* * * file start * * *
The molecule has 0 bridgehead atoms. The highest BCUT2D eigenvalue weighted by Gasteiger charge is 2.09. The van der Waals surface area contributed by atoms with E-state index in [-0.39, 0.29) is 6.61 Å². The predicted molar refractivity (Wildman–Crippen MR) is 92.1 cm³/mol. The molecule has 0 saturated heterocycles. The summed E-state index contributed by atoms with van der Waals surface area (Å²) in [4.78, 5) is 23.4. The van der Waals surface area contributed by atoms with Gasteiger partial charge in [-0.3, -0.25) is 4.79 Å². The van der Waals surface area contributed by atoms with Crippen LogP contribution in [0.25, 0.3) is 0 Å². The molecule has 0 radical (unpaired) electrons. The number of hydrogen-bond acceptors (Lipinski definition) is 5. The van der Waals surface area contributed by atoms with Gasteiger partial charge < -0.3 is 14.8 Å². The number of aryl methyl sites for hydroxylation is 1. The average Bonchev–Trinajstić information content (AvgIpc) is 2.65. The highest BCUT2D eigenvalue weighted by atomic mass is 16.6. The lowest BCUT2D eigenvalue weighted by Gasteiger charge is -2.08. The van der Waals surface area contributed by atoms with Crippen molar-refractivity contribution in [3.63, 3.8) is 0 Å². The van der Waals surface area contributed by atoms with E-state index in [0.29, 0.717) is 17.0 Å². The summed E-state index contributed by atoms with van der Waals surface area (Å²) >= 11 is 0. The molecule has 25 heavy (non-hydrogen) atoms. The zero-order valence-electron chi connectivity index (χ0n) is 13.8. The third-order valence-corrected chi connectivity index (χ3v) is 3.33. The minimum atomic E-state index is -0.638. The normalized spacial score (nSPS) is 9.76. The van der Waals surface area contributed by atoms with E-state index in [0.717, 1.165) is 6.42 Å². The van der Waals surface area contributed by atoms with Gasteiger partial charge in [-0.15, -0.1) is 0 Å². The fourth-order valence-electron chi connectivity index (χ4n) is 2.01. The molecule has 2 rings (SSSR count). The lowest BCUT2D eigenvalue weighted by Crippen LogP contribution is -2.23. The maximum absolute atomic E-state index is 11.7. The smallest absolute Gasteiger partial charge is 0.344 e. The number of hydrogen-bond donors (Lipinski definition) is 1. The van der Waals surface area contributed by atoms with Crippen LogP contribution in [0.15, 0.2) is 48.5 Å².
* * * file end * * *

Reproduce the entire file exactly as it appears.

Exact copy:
The molecule has 0 bridgehead atoms. The highest BCUT2D eigenvalue weighted by Gasteiger charge is 2.09. The van der Waals surface area contributed by atoms with E-state index in [-0.39, 0.29) is 6.61 Å². The predicted molar refractivity (Wildman–Crippen MR) is 92.1 cm³/mol. The molecule has 0 saturated heterocycles. The summed E-state index contributed by atoms with van der Waals surface area (Å²) in [4.78, 5) is 23.4. The van der Waals surface area contributed by atoms with Gasteiger partial charge in [-0.3, -0.25) is 4.79 Å². The van der Waals surface area contributed by atoms with Crippen LogP contribution in [0.25, 0.3) is 0 Å². The molecule has 0 radical (unpaired) electrons. The number of hydrogen-bond acceptors (Lipinski definition) is 5. The van der Waals surface area contributed by atoms with Gasteiger partial charge < -0.3 is 14.8 Å². The number of aryl methyl sites for hydroxylation is 1. The average Bonchev–Trinajstić information content (AvgIpc) is 2.65. The highest BCUT2D eigenvalue weighted by atomic mass is 16.6. The lowest BCUT2D eigenvalue weighted by Gasteiger charge is -2.08. The van der Waals surface area contributed by atoms with Crippen molar-refractivity contribution in [3.63, 3.8) is 0 Å². The van der Waals surface area contributed by atoms with E-state index in [0.29, 0.717) is 17.0 Å². The summed E-state index contributed by atoms with van der Waals surface area (Å²) >= 11 is 0. The molecule has 25 heavy (non-hydrogen) atoms. The zero-order valence-electron chi connectivity index (χ0n) is 13.8. The third-order valence-corrected chi connectivity index (χ3v) is 3.33. The minimum atomic E-state index is -0.638. The normalized spacial score (nSPS) is 9.76. The van der Waals surface area contributed by atoms with E-state index in [0.717, 1.165) is 6.42 Å². The van der Waals surface area contributed by atoms with Gasteiger partial charge in [-0.15, -0.1) is 0 Å². The fourth-order valence-electron chi connectivity index (χ4n) is 2.01. The molecule has 2 rings (SSSR count). The lowest BCUT2D eigenvalue weighted by Crippen LogP contribution is -2.23. The maximum absolute atomic E-state index is 11.7. The smallest absolute Gasteiger partial charge is 0.344 e. The number of hydrogen-bond donors (Lipinski definition) is 1. The van der Waals surface area contributed by atoms with Crippen LogP contribution in [0.15, 0.2) is 48.5 Å².